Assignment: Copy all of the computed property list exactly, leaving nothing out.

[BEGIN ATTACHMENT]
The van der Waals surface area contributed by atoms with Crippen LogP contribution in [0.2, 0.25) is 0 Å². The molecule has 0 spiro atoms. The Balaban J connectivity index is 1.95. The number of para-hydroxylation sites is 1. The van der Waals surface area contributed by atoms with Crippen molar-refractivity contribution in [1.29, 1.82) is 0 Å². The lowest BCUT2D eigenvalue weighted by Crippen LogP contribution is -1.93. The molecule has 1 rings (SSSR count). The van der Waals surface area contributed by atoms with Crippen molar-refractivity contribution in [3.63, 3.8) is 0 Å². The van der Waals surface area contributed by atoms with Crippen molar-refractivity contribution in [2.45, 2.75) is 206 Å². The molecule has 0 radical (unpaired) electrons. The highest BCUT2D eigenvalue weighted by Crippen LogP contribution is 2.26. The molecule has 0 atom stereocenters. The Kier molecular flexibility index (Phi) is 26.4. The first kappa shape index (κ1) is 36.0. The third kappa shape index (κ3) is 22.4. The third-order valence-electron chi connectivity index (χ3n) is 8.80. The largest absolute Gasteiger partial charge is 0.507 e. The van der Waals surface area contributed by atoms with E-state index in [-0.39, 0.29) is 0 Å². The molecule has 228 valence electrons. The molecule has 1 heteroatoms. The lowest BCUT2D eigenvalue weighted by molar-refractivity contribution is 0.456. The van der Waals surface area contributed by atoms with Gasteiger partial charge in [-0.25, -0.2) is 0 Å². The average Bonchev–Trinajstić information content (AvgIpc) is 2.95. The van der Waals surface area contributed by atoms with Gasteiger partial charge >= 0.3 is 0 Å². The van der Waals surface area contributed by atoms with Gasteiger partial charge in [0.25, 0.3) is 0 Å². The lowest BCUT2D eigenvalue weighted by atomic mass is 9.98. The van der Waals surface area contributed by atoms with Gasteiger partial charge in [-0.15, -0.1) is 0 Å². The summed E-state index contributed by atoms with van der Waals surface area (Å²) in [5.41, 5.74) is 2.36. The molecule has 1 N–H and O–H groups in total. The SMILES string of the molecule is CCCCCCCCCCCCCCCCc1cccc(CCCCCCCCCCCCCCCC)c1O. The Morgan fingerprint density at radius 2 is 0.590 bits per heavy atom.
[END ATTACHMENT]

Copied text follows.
The van der Waals surface area contributed by atoms with Crippen LogP contribution in [0.2, 0.25) is 0 Å². The molecule has 0 spiro atoms. The Balaban J connectivity index is 1.95. The number of para-hydroxylation sites is 1. The van der Waals surface area contributed by atoms with Crippen molar-refractivity contribution in [1.29, 1.82) is 0 Å². The lowest BCUT2D eigenvalue weighted by Crippen LogP contribution is -1.93. The molecule has 1 rings (SSSR count). The van der Waals surface area contributed by atoms with Crippen molar-refractivity contribution in [3.63, 3.8) is 0 Å². The van der Waals surface area contributed by atoms with Crippen molar-refractivity contribution in [2.45, 2.75) is 206 Å². The molecule has 0 radical (unpaired) electrons. The highest BCUT2D eigenvalue weighted by Crippen LogP contribution is 2.26. The molecule has 0 atom stereocenters. The Kier molecular flexibility index (Phi) is 26.4. The first kappa shape index (κ1) is 36.0. The third kappa shape index (κ3) is 22.4. The third-order valence-electron chi connectivity index (χ3n) is 8.80. The largest absolute Gasteiger partial charge is 0.507 e. The van der Waals surface area contributed by atoms with E-state index in [-0.39, 0.29) is 0 Å². The molecule has 228 valence electrons. The molecule has 1 heteroatoms. The lowest BCUT2D eigenvalue weighted by molar-refractivity contribution is 0.456. The van der Waals surface area contributed by atoms with Gasteiger partial charge in [-0.25, -0.2) is 0 Å². The average Bonchev–Trinajstić information content (AvgIpc) is 2.95. The van der Waals surface area contributed by atoms with Gasteiger partial charge >= 0.3 is 0 Å². The van der Waals surface area contributed by atoms with Gasteiger partial charge in [0.25, 0.3) is 0 Å². The lowest BCUT2D eigenvalue weighted by atomic mass is 9.98. The van der Waals surface area contributed by atoms with Gasteiger partial charge in [-0.15, -0.1) is 0 Å². The summed E-state index contributed by atoms with van der Waals surface area (Å²) in [5.41, 5.74) is 2.36. The molecule has 1 N–H and O–H groups in total. The SMILES string of the molecule is CCCCCCCCCCCCCCCCc1cccc(CCCCCCCCCCCCCCCC)c1O. The Morgan fingerprint density at radius 2 is 0.590 bits per heavy atom.